BTN Europe presents an overview of business travel and MICE predictions for this year
If Labour gets into government, its policy on climate change will take chunks out of the travel industry
One of the effects of Brexit has been sucking the oxygen from other issues. Government and Parliament is caught in its mire, the media is absorbed in it and Westminster Twitter obsesses over the hour-by-hour drama. Indeed, part of the narrative of the day is that we need to “get it done” so we can focus on things that matter.
But there is a strand of radical policymaking that isn’t waiting for Brexit to finish. It is pushing on regardless and, I think, is going largely unnoticed. That policy area is climate change.
Extinction Rebellion has done its job of getting climate change on top of the news agenda through polarising direct action. They frame the issue as existential and say that moving to a “net zero” carbon position by 2025 is absolutely necessary.
We need to start realising how radical climate policy is shifting from the fringes to the mainstream
The scale of change required to get to that point in six years is massive. Severe restrictions on flying, radical changes to diet and huge increases in renewable energy (offshore wind covering an area twice the size of Wales). In short, seismic changes to the way we do things.
The Government by contrast is talking net zero by 2050. ER activists dismiss this, but the UK is the first major economy in the world to make this a legal commitment. The Government maintains that the changes required to deliver this target are huge challenges in themselves.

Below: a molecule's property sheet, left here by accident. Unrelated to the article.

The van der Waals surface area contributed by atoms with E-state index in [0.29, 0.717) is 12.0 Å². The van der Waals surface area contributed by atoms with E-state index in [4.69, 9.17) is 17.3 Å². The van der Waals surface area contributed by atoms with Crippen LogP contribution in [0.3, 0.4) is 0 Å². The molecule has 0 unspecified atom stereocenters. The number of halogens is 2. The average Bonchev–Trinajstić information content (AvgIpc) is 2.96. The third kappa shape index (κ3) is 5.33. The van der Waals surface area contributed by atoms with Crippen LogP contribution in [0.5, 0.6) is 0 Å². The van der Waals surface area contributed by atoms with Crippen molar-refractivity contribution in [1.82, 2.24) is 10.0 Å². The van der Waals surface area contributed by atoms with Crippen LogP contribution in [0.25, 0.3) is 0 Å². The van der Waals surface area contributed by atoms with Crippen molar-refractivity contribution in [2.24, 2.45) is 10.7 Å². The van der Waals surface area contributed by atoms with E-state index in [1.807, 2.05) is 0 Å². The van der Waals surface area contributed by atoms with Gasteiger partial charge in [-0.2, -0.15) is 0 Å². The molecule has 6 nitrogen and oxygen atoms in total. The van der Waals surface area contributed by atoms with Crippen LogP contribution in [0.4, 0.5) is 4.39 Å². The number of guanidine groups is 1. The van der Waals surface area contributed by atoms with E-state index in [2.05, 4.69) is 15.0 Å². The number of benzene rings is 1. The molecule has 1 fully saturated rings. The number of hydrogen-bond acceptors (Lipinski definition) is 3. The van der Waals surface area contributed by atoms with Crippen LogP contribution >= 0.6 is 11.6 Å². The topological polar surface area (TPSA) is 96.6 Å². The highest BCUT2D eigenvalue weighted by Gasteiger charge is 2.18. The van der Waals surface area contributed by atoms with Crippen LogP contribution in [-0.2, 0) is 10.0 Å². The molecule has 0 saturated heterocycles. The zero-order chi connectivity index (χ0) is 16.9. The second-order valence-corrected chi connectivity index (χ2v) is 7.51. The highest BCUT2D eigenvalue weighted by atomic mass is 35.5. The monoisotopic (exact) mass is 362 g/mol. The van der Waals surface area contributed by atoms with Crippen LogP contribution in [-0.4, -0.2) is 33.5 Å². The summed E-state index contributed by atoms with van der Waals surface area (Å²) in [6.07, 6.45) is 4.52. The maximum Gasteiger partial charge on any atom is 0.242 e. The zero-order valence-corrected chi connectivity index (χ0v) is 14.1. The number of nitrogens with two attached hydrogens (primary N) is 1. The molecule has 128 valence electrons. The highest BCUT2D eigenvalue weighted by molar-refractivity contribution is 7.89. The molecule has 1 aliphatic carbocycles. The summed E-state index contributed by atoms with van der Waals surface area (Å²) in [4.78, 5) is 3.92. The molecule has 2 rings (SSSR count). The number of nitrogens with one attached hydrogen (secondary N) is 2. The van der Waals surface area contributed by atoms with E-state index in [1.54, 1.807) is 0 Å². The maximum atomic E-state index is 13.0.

Now, how many people reading this know where Labour is on this scale? The only other viable governing party (at the minute!) is surely likely to be closer to the realism of the 2050 target than the heroic changes required to come in by 2025?
Nope. Labour is committed to net zero by 2030. This was decided on at the most recent Labour conference where it, not Brexit, was the biggest issue. Labour decides what to debate and vote on based on the number of “motions” it gets from local parties; the number referencing 2030 net zero dwarfed those of any other issue.
It might be a long shot, but Labour could be the Government at some point and it would be coming in with a commitment to radicalism on carbon reduction that would challenge many aspects of how we organise ourselves as a society.
We need to start realising how radical climate policy is shifting from the fringes to the mainstream.
Shielded from reality
Right now the transport sector is shielded from this reality. Despite the direct action, new targets, climate emergency declarations, flooding, fires, etc, we still have official policy backing airport expansion. That is because an effective alliance between business and trade unions uses its muscle in the two main parties to maintain this position. But how long can this endure?
The travel sector needs to consider how it can be radical in the face of this pressure, too, and whether reluctance to do so to avoid short-term discomfort will only store up genuine pain in the future as radical policymaking starts to take chunks out travel.
What can our sector do to champion new aviation technology? What can we do to encourage sustainable fuel? What can we do to reward those airlines that have invested in newer, less polluting fleets? Are our offsetting schemes bold enough?
There is a genuine pressure building for a more radical approach and we cannot rely forever on policy biting on every sector other than ours.